Monday, March 30, 2009

Trinidad, Cuba

It is amazing the things you decide you can do when you don't really have the facts. My life's adventures are full of activities that if I really understood what I was doing, I would never have taken.

Driving from Havana to Trinidad is one such adventure. Departing Havana many hours after we intended (as the hire car we were originally given was manual, which neither my sister Robyn nor I could drive), we didn't have a very detailed map. We started badly, and after getting lost a number of times we paid a taxi driver to get us to the main freeway.

At the beginning of the freeway, he pulled us over and gave us a lecture - do not give anyone a lift, take care of the pot holes road and drive very slowly. We quickly realised what he meant about the pot holes; this was not like any freeway I'd ever driven on. It was obvious that Cuba just didn't have the money to maintain it's freeways, there were massive potholes everywhere. Luckily there were very few other drivers, so there was heaps of room to swerve to miss a pot hole if you didn't see it until the last minute.

Sign posts also seemed to be beyond their budget, so even though the road between Havana and Trinidad was pretty direct we quickly realised that we couldn't rely on the signposts. We quickly got into a routine of asking for directions, even when we thought we were on track. We wanted to make sure we were headed in the right direction. Unlike Havana, most people we came across didn't speak English, but could read it. Directions were mostly about pointing to the address we were headed to, with a reply of points from our local guides. Only the general direction could be sort.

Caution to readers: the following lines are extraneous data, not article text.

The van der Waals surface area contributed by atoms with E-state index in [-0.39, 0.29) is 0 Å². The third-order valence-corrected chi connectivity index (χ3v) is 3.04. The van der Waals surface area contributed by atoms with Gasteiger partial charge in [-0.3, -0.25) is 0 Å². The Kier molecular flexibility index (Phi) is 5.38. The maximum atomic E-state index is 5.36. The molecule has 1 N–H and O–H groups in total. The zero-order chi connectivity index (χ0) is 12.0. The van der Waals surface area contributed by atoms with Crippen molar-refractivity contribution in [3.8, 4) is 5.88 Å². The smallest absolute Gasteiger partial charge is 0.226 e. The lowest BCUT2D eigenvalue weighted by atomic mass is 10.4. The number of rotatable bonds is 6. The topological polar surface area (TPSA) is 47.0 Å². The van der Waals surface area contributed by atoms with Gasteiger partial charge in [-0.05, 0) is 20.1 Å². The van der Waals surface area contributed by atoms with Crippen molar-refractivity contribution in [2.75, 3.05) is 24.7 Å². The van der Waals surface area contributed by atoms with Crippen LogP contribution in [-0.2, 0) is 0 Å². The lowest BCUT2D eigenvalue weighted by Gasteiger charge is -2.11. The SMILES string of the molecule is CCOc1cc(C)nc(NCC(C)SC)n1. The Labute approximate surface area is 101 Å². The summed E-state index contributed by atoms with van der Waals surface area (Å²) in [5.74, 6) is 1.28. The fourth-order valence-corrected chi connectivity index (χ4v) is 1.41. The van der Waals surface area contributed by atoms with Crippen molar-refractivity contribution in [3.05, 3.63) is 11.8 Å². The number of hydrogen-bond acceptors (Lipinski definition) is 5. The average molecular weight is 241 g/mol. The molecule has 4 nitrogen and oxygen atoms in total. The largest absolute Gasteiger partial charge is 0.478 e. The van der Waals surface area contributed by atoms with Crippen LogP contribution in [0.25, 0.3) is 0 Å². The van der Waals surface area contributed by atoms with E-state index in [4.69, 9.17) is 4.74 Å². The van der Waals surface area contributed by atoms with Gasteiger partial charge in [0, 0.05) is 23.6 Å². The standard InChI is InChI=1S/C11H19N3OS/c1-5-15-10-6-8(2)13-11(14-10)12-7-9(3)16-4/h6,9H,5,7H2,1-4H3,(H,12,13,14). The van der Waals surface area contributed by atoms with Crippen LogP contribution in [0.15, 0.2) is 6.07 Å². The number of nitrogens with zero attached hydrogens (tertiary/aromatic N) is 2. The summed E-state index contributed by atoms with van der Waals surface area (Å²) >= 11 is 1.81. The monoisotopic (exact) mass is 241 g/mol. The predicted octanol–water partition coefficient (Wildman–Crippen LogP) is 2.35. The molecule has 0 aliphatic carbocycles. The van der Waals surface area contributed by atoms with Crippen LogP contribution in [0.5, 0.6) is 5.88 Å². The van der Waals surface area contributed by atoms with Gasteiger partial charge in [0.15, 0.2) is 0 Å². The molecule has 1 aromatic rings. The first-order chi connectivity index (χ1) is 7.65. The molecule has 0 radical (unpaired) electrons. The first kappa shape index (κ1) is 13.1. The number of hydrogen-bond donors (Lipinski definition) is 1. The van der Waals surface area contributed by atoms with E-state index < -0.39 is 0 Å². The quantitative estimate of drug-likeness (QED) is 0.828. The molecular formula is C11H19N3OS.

As the skies darkened, we noticed the rolling clouds. Soon driving was made almost impossible by torrential rain. Robyn and I could barely hear each other above the noise, the windscreen wipers started to fail, and we felt entirely out of our depth.

The drive took us over 5 hours, when we'd been told it would take us 2 - 3.
And was the drive worth it?

Spring has Sprung in Leeds

This weekend Craig and I walked down to Headingley for a coffee at Starbucks, via the lovely Woodhouse/ Hyde Park. We couldn't help notice how spring was blooming...

Craig's favourite breakfast - a Latte and fruit toast and jam

Colourful homes

Sunday, March 29, 2009

Hazy Havana Streets

Doorways of Cuba

Falling down & still looking beautiful

In Cuba, the buildings are beautiful, even the ones that hadn’t been restored yet. Falling down, they looked like art.

My accent means I am always noticed